Inside Look: Q & A with District Vision Co-Founders Max Vallot and Tom Daly
By Mario Fraioli
I wanted to satisfy some of my curiosities about the morning shakeout’s current partner, District Vision, so I threw a few questions to co-founders Max Vallot and Tom Daly, which they were happy to answer for me. You can check out that exchange below.
DV’s sunglasses cost more than many of the other options available to runners today. They’re handmade in Japan. They look for stylish than sporty. What else sets them apart from everything else that’s available on the market?
Our sports eyewear system is the only one entirely engineered and produced in Japan. The specific region our factory is located in is globally renowned for specialized metal work and intricate product engineering. What makes our frames unique is the combination of nylon, rubber and beta titanium we use to create the adjustability features—such as the nose pad and temple tips—for an optimal performance fit. Our lenses are designed to meet the various athletic conditions a runner comes across in training—day, night, fog, rain, sunshine, transitional light, etc. They are the only ones with therapeutic qualities designed to reduce eye strain and calm the nervous system.
You guys are both from Europe and spent most of your professional careers working in the fashion industry. How did the two of you go from that life to launching a startup based in New York City that revolves around selling running sunglasses and promoting the benefits of meditation?
It was a natural progression. We were initially attracted to fashion because we wanted to learn about branding from some of the best people. But after a while we felt restricted in the industry and didn’t feel we were adding much to people’s lives. At the same time, Tom discovered the downtown running scene and I (Max) found meditation. District Vision was launched in response to this, making the best tools for runners and active souls, and bringing the worlds of sports and mindfulness closer together through product, research and programming.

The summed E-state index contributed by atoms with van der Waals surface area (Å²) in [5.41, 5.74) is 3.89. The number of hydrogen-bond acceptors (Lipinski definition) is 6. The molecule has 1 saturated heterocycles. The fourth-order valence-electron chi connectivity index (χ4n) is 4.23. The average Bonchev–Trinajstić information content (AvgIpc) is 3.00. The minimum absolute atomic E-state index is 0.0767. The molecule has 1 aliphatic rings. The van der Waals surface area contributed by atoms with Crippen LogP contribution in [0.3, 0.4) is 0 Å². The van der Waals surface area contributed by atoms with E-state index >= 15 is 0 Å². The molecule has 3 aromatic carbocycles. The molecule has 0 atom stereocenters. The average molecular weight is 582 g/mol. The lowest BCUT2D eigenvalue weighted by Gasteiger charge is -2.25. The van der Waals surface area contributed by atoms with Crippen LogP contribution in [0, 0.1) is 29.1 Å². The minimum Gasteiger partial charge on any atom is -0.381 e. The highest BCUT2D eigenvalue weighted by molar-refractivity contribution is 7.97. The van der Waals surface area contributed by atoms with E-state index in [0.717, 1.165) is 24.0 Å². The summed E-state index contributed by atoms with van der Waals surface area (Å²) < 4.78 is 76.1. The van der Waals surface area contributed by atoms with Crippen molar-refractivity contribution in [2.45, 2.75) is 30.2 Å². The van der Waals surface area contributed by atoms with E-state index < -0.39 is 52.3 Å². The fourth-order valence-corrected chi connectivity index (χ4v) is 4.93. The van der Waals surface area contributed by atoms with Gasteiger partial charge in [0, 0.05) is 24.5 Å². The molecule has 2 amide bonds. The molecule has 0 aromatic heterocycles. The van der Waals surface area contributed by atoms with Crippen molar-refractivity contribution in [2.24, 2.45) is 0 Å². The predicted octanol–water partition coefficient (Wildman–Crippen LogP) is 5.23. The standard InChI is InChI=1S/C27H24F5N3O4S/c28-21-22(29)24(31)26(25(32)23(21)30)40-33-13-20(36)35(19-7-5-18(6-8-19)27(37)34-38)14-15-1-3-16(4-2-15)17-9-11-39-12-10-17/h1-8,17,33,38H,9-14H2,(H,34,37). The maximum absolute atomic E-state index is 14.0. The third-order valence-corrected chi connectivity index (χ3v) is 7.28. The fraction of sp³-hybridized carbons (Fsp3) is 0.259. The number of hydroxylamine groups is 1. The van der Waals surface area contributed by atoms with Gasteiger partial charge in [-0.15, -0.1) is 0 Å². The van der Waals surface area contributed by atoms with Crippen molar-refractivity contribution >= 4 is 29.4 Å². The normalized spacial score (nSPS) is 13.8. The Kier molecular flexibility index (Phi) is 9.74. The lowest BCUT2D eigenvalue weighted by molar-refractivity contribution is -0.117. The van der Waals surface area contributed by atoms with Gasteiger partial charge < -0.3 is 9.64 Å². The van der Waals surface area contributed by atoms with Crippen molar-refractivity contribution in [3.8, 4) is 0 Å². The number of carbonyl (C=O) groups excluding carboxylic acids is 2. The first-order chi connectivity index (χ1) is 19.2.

Aside from developing and selling sunglasses, DV is committed to making meditation available to more runners. Why do you feel this is important part of your company’s vision and how has/is DV gone/going about educating runners about the relationship between mindfulness and movement?
It started as a simple experiment between us and Knox Robinson. We noticed people’s training plans in running were getting incredibly complex and the idea of marginal gains was reaching a new peak through innovation in shoes, fueling, etc. At the same time, no one was giving much consideration to the mind-body dynamic in more depth, specifically as it relates to anatomical awareness, breath capacity, injury prevention and recovery. Our program is not just about quieting the mind before big races. Instead, we want to cultivate a holistic understanding of these factors and ingrain them in athlete’s training plans. This has now been going on for two years, with workshops at most major races and in collaboration with the Black Roses in NYC.
What is the connection—if there is one—between performance eyewear and meditation?
Most people forget that eyewear is a medical device. First and foremost, our frames are tools designed to protect the athlete’s eyes through an adjustable, ultra-lightweight construction and therapeutic-grade lenses. The meditation program is therapy for mind, body and soul, as well as a way of giving back to the community of runners that continue to inspire us.
Currently DV makes and sells running sunglasses, but you’ve kept the door open for other products by saying that you research and develop “tools” for runners. Can you give me any insight as to what some of those tools might be and how you go about deciding whether or not a product category is worth pursuing?
We will continue to work on the type of tools we feel there is a need for. Next up is a compression sock system made in Germany and a trail running shoe collaboration with Salomon.